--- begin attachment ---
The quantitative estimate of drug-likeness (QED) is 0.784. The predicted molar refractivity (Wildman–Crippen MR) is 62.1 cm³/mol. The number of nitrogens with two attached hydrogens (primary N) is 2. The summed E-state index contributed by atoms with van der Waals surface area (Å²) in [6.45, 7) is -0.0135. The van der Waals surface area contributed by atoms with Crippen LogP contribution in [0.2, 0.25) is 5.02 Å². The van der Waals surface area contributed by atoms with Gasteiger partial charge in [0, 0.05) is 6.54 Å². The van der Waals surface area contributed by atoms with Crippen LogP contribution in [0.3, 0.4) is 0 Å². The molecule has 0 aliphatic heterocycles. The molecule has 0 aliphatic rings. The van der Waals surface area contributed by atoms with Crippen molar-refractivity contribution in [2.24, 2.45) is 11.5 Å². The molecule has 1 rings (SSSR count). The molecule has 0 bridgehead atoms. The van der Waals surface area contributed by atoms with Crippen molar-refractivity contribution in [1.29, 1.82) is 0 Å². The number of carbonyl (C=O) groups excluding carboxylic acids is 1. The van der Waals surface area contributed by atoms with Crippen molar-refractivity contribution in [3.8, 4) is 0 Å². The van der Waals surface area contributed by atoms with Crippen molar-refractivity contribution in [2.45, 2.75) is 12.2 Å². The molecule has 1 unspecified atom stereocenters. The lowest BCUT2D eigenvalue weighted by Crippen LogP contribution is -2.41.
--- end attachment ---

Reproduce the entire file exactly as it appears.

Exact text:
The quantitative estimate of drug-likeness (QED) is 0.784. The predicted molar refractivity (Wildman–Crippen MR) is 62.1 cm³/mol. The number of nitrogens with two attached hydrogens (primary N) is 2. The summed E-state index contributed by atoms with van der Waals surface area (Å²) in [6.45, 7) is -0.0135. The van der Waals surface area contributed by atoms with Crippen LogP contribution in [0.2, 0.25) is 5.02 Å². The van der Waals surface area contributed by atoms with Gasteiger partial charge in [0, 0.05) is 6.54 Å². The van der Waals surface area contributed by atoms with Crippen LogP contribution in [0.3, 0.4) is 0 Å². The molecule has 0 aliphatic heterocycles. The molecule has 0 aliphatic rings. The van der Waals surface area contributed by atoms with Crippen molar-refractivity contribution in [2.24, 2.45) is 11.5 Å². The molecule has 1 rings (SSSR count). The molecule has 0 bridgehead atoms. The van der Waals surface area contributed by atoms with Crippen molar-refractivity contribution in [1.29, 1.82) is 0 Å². The number of carbonyl (C=O) groups excluding carboxylic acids is 1. The van der Waals surface area contributed by atoms with Crippen molar-refractivity contribution in [3.8, 4) is 0 Å². The van der Waals surface area contributed by atoms with Crippen molar-refractivity contribution in [2.45, 2.75) is 12.2 Å². The molecule has 1 unspecified atom stereocenters. The lowest BCUT2D eigenvalue weighted by Crippen LogP contribution is -2.41.